[ ur-goh, er-goh ]
/ ˈɜr goʊ, ˈɛr goʊ /
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Origin of ergo
Borrowed into English from Latin around 1350–1400
Definition for ergo (2 of 3)
a combining form meaning “work”: ergograph.
Also especially before a vowel, erg- .
Origin of ergo-1
Combining form representing Greek érgon
Definition for ergo (3 of 3)
a combining form of ergot: ergotoxine.
Origin of ergo-2
Dictionary.com Unabridged Based on the Random House Unabridged Dictionary, © Random House, Inc. 2021
British Dictionary definitions for ergo (1 of 2)
/ (ˈɜːɡəʊ) /
Word Origin for ergo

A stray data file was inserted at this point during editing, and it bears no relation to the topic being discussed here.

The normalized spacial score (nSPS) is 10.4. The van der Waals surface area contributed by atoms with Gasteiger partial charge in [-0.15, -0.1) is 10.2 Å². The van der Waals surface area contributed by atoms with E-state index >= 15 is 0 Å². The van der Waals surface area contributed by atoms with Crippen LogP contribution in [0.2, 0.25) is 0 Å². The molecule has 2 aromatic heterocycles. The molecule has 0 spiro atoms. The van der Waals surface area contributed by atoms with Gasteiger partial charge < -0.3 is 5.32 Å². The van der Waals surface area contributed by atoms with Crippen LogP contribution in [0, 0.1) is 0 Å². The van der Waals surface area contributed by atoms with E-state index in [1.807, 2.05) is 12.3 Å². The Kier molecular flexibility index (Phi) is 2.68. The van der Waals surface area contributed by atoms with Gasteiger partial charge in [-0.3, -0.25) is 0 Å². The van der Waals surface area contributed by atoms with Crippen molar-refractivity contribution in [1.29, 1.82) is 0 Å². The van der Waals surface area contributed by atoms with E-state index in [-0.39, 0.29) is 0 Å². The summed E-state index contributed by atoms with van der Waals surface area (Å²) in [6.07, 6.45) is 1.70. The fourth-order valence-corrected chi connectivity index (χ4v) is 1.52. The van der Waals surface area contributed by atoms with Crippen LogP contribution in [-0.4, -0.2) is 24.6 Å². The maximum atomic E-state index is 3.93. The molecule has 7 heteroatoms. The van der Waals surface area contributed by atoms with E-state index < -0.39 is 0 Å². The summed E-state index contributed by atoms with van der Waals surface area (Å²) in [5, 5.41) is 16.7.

C14: from Latin: therefore
British Dictionary definitions for ergo (2 of 2)
/ (ˈɜːɡəʊ) /
informal short for ergometer (def. 2)
Collins English Dictionary - Complete & Unabridged 2012 Digital Edition © William Collins Sons & Co. Ltd. 1979, 1986 © HarperCollins Publishers 1998, 2000, 2003, 2005, 2006, 2007, 2009, 2012
Medical definitions for ergo
The American Heritage® Stedman's Medical Dictionary Copyright © 2002, 2001, 1995 by Houghton Mifflin Company. Published by Houghton Mifflin Company.
Cultural definitions for ergo
[ (er-goh, ur-goh) ]
Latin word meaning “therefore”; usually used to show a logical conclusion: “Birds are warm-blooded animals, and reptiles are cold-blooded animals; ergo, no bird is a reptile.”
The New Dictionary of Cultural Literacy, Third Edition Copyright © 2005 by Houghton Mifflin Harcourt Publishing Company. Published by Houghton Mifflin Harcourt Publishing Company. All rights reserved.